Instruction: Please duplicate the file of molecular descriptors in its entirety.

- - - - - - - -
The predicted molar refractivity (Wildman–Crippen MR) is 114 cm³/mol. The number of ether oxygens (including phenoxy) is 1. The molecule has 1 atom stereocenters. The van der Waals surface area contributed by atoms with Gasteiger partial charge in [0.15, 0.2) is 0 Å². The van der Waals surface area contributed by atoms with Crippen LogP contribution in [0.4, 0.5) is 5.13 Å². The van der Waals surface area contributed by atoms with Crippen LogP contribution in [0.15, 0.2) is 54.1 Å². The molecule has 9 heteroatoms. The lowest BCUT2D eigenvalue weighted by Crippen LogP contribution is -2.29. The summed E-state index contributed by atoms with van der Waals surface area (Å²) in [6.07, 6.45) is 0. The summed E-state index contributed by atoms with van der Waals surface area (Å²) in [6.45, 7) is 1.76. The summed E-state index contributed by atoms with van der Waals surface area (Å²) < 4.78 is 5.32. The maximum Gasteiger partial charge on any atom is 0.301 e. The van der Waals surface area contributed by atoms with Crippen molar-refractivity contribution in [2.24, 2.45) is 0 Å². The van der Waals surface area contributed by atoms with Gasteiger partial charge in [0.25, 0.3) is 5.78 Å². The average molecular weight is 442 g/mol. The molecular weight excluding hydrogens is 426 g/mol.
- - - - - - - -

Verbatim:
The predicted molar refractivity (Wildman–Crippen MR) is 114 cm³/mol. The number of ether oxygens (including phenoxy) is 1. The molecule has 1 atom stereocenters. The van der Waals surface area contributed by atoms with Gasteiger partial charge in [0.15, 0.2) is 0 Å². The van der Waals surface area contributed by atoms with Crippen LogP contribution in [0.4, 0.5) is 5.13 Å². The van der Waals surface area contributed by atoms with Crippen LogP contribution in [0.15, 0.2) is 54.1 Å². The molecule has 9 heteroatoms. The lowest BCUT2D eigenvalue weighted by Crippen LogP contribution is -2.29. The summed E-state index contributed by atoms with van der Waals surface area (Å²) in [6.07, 6.45) is 0. The summed E-state index contributed by atoms with van der Waals surface area (Å²) in [6.45, 7) is 1.76. The summed E-state index contributed by atoms with van der Waals surface area (Å²) < 4.78 is 5.32. The maximum Gasteiger partial charge on any atom is 0.301 e. The van der Waals surface area contributed by atoms with Crippen molar-refractivity contribution in [2.24, 2.45) is 0 Å². The van der Waals surface area contributed by atoms with Gasteiger partial charge in [0.25, 0.3) is 5.78 Å². The average molecular weight is 442 g/mol. The molecular weight excluding hydrogens is 426 g/mol.